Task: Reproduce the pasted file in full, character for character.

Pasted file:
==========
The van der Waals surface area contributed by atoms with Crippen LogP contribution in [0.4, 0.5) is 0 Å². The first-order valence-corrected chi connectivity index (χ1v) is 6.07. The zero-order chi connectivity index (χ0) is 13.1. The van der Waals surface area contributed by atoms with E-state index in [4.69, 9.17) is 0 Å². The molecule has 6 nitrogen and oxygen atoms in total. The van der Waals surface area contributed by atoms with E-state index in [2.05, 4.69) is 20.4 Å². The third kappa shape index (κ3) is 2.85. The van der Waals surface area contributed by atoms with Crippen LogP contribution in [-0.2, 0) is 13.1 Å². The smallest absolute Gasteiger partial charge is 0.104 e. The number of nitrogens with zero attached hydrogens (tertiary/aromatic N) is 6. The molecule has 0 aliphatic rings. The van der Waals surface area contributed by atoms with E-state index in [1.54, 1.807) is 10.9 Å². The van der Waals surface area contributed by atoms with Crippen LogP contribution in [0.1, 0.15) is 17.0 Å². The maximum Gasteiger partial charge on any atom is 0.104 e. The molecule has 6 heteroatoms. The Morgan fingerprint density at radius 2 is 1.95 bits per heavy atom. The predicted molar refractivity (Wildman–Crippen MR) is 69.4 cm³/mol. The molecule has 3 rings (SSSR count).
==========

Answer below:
The van der Waals surface area contributed by atoms with Crippen LogP contribution in [0.4, 0.5) is 0 Å². The first-order valence-corrected chi connectivity index (χ1v) is 6.07. The zero-order chi connectivity index (χ0) is 13.1. The van der Waals surface area contributed by atoms with E-state index in [4.69, 9.17) is 0 Å². The molecule has 6 nitrogen and oxygen atoms in total. The van der Waals surface area contributed by atoms with E-state index in [2.05, 4.69) is 20.4 Å². The third kappa shape index (κ3) is 2.85. The van der Waals surface area contributed by atoms with Crippen LogP contribution in [-0.2, 0) is 13.1 Å². The smallest absolute Gasteiger partial charge is 0.104 e. The number of nitrogens with zero attached hydrogens (tertiary/aromatic N) is 6. The molecule has 0 aliphatic rings. The van der Waals surface area contributed by atoms with E-state index in [1.54, 1.807) is 10.9 Å². The van der Waals surface area contributed by atoms with Crippen LogP contribution in [0.1, 0.15) is 17.0 Å². The maximum Gasteiger partial charge on any atom is 0.104 e. The molecule has 6 heteroatoms. The Morgan fingerprint density at radius 2 is 1.95 bits per heavy atom. The predicted molar refractivity (Wildman–Crippen MR) is 69.4 cm³/mol. The molecule has 3 rings (SSSR count).